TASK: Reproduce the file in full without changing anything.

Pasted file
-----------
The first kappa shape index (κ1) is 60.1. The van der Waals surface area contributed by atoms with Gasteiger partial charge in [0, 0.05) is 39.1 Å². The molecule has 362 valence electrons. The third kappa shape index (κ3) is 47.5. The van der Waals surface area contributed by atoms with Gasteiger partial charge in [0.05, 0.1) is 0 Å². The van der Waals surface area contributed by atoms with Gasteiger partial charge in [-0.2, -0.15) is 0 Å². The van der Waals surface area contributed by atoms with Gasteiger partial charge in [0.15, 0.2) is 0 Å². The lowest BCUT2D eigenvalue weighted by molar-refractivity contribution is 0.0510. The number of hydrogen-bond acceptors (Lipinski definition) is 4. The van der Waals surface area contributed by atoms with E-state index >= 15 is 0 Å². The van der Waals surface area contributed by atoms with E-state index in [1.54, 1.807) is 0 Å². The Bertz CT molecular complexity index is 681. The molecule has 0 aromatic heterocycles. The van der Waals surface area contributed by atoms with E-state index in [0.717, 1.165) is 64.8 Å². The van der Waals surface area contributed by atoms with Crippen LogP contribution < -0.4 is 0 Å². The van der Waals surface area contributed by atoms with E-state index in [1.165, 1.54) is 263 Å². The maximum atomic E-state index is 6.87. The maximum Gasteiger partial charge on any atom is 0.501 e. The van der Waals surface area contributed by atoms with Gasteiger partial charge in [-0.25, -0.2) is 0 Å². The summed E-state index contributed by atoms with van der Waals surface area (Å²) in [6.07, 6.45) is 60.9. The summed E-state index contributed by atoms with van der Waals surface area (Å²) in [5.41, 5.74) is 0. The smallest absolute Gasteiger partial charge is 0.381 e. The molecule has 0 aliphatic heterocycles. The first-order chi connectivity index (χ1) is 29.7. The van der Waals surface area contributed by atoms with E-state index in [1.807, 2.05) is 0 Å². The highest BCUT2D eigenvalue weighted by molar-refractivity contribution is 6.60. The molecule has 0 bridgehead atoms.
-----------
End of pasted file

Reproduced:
The first kappa shape index (κ1) is 60.1. The van der Waals surface area contributed by atoms with Gasteiger partial charge in [0, 0.05) is 39.1 Å². The molecule has 362 valence electrons. The third kappa shape index (κ3) is 47.5. The van der Waals surface area contributed by atoms with Gasteiger partial charge in [0.05, 0.1) is 0 Å². The van der Waals surface area contributed by atoms with Gasteiger partial charge in [-0.2, -0.15) is 0 Å². The van der Waals surface area contributed by atoms with Gasteiger partial charge in [0.15, 0.2) is 0 Å². The lowest BCUT2D eigenvalue weighted by molar-refractivity contribution is 0.0510. The number of hydrogen-bond acceptors (Lipinski definition) is 4. The van der Waals surface area contributed by atoms with E-state index >= 15 is 0 Å². The van der Waals surface area contributed by atoms with E-state index in [1.54, 1.807) is 0 Å². The Bertz CT molecular complexity index is 681. The molecule has 0 aromatic heterocycles. The van der Waals surface area contributed by atoms with E-state index in [0.717, 1.165) is 64.8 Å². The van der Waals surface area contributed by atoms with Crippen LogP contribution < -0.4 is 0 Å². The van der Waals surface area contributed by atoms with E-state index in [1.165, 1.54) is 263 Å². The maximum atomic E-state index is 6.87. The maximum Gasteiger partial charge on any atom is 0.501 e. The van der Waals surface area contributed by atoms with Gasteiger partial charge in [-0.25, -0.2) is 0 Å². The summed E-state index contributed by atoms with van der Waals surface area (Å²) in [6.07, 6.45) is 60.9. The summed E-state index contributed by atoms with van der Waals surface area (Å²) in [5.41, 5.74) is 0. The smallest absolute Gasteiger partial charge is 0.381 e. The molecule has 0 aliphatic heterocycles. The first-order chi connectivity index (χ1) is 29.7. The van der Waals surface area contributed by atoms with E-state index in [1.807, 2.05) is 0 Å². The highest BCUT2D eigenvalue weighted by molar-refractivity contribution is 6.60. The molecule has 0 bridgehead atoms.